Tesla is reportedly in advanced talks to use cobalt-free batteries by Contemporary Amperex Technology Co Ltd (CATL) in cars produced at Giga Shanghai in China.
People knowledgeable about the matter have stated that the US electric car maker has been in talks with CATL for more than a year to supply lithium iron phosphate (LFP) batteries for its MIC Model 3 that are produced in Giga Shanghai. These batteries are cheaper by “double-digit percent” than the batteries currently used in its vehicles, Reuters reported.
Both companies did not comment about the said negotiations but if this report holds water, this will be the first time for Tesla to include LFP batteries in its vehicle lineup. Such adoption will help lower the cost of production and will allow Tesla to adjust its strategy to establish a strong presence in the biggest automotive market in the world.
According to the people with knowledge of the matter, Tesla will not stop using nickel-cobalt-aluminum (NCA) batteries in its vehicles and it’s not yet clear to what extent Tesla will use the LFP batteries. Nickel-cobalt-aluminum or nickel-manganese-cobalt (NCM) batteries are the go-to batteries of electric vehicle manufacturers because of their higher density, which allows EVs to have ample range on a single charge.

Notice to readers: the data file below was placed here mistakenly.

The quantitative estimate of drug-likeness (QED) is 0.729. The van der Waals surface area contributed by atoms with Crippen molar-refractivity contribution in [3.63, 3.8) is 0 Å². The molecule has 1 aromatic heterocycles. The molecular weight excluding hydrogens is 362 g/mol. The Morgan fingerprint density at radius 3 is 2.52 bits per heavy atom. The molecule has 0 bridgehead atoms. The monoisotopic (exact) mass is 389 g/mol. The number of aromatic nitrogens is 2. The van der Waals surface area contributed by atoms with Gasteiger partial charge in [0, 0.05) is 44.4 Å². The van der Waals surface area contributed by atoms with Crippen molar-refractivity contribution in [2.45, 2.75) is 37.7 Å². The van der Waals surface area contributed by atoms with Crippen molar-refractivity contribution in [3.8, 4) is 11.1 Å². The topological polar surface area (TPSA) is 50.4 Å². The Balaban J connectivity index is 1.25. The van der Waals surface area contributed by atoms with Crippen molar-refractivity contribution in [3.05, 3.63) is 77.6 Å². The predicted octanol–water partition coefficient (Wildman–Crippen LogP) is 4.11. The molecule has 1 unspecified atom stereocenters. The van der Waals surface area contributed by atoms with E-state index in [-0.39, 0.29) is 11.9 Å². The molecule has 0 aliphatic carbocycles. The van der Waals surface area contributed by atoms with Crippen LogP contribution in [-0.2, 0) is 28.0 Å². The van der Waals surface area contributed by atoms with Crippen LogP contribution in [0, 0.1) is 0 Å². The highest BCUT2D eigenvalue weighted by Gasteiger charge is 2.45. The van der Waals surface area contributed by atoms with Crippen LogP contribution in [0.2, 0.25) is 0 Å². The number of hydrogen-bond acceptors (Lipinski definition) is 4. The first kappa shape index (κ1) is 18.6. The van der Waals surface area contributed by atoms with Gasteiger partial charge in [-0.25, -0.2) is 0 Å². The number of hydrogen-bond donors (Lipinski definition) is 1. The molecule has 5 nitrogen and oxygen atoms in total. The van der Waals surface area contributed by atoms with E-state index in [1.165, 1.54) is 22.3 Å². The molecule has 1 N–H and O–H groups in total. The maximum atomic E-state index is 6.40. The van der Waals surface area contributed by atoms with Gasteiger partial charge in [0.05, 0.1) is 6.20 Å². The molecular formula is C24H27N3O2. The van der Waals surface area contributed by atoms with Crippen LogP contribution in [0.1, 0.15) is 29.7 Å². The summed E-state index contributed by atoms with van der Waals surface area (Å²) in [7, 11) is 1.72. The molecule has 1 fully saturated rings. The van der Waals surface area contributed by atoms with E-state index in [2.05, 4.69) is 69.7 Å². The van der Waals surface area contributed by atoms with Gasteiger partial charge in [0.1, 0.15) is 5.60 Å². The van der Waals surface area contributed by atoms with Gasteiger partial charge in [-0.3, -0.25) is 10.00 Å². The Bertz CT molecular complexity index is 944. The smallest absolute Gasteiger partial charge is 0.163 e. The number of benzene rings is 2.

Tesla focuses on NCA with lower cobalt content than NCM batteries but the possible deal with CATL can help Tesla and Elon Musk to meet the CEO’s statement in 2018 that the carmaker will completely cut the use of cobalt for its vehicle batteries. Cobalt costs around $33,500 a ton, the most expensive component of EV batteries, and is often linked to controversial mining practices. Such practices form the Achilles heel of battery production as mining cobalt is associated with human rights issues such as child labor, among other ethical issues.
If Tesla takes the step to zero-cobalt batteries, it could lead the charge toward even greener vehicles. As more and more countries attempt to shift to electric vehicles, Tesla’s focus on batteries is proven right and if these talks with CATL materialize, legacy carmakers trying to catch up with the Silicon Valley carmaker can only end up even further behind.
Cobalt, a mineral that’s rarer than lithium comes as a byproduct of mining nickel or copper, is practically the safe element in the cathode of the batteries that help it retain its capacity long-term. According to Reuters‘ sources for its recent report, CATL has been working on its cell-to-pack technology to improve the density and safety of its LFP batteries.